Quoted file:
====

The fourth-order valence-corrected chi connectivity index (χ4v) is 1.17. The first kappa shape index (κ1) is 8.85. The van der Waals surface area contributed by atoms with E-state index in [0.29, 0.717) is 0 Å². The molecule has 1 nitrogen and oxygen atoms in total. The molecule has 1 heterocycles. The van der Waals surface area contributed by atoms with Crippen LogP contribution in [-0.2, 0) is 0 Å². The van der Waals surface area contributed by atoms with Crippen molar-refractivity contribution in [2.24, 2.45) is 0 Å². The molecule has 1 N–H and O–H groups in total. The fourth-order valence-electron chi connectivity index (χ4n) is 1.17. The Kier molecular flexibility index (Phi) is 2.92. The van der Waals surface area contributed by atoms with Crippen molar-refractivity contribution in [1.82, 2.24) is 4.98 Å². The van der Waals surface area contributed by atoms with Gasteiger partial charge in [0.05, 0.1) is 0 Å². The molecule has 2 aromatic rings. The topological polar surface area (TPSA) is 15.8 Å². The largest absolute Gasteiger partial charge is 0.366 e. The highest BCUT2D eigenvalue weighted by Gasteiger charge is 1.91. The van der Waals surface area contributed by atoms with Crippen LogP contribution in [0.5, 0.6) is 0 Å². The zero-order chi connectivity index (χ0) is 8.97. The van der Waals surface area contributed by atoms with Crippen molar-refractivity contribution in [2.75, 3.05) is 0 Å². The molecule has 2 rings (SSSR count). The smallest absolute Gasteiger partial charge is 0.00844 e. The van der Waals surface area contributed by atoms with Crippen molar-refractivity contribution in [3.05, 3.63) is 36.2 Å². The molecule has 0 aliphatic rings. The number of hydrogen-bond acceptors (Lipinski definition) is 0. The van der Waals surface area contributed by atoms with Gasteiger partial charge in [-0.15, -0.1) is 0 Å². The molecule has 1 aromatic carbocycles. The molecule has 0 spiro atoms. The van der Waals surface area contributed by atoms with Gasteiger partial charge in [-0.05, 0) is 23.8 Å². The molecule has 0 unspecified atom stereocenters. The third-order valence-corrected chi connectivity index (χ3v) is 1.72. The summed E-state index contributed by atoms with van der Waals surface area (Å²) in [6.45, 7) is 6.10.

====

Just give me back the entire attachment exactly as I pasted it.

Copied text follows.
The fourth-order valence-corrected chi connectivity index (χ4v) is 1.17. The first kappa shape index (κ1) is 8.85. The van der Waals surface area contributed by atoms with E-state index in [0.29, 0.717) is 0 Å². The molecule has 1 nitrogen and oxygen atoms in total. The molecule has 1 heterocycles. The van der Waals surface area contributed by atoms with Crippen LogP contribution in [-0.2, 0) is 0 Å². The van der Waals surface area contributed by atoms with Crippen molar-refractivity contribution in [2.24, 2.45) is 0 Å². The molecule has 1 N–H and O–H groups in total. The fourth-order valence-electron chi connectivity index (χ4n) is 1.17. The Kier molecular flexibility index (Phi) is 2.92. The van der Waals surface area contributed by atoms with Crippen molar-refractivity contribution in [1.82, 2.24) is 4.98 Å². The van der Waals surface area contributed by atoms with Gasteiger partial charge in [0.05, 0.1) is 0 Å². The molecule has 2 aromatic rings. The topological polar surface area (TPSA) is 15.8 Å². The largest absolute Gasteiger partial charge is 0.366 e. The highest BCUT2D eigenvalue weighted by Gasteiger charge is 1.91. The van der Waals surface area contributed by atoms with Crippen LogP contribution in [0.5, 0.6) is 0 Å². The zero-order chi connectivity index (χ0) is 8.97. The van der Waals surface area contributed by atoms with Crippen molar-refractivity contribution in [2.75, 3.05) is 0 Å². The molecule has 2 rings (SSSR count). The smallest absolute Gasteiger partial charge is 0.00844 e. The van der Waals surface area contributed by atoms with Crippen molar-refractivity contribution in [3.05, 3.63) is 36.2 Å². The molecule has 0 aliphatic rings. The number of hydrogen-bond acceptors (Lipinski definition) is 0. The van der Waals surface area contributed by atoms with Gasteiger partial charge in [-0.15, -0.1) is 0 Å². The molecule has 1 aromatic carbocycles. The molecule has 0 spiro atoms. The van der Waals surface area contributed by atoms with Gasteiger partial charge in [-0.05, 0) is 23.8 Å². The molecule has 0 unspecified atom stereocenters. The third-order valence-corrected chi connectivity index (χ3v) is 1.72. The summed E-state index contributed by atoms with van der Waals surface area (Å²) in [6.45, 7) is 6.10.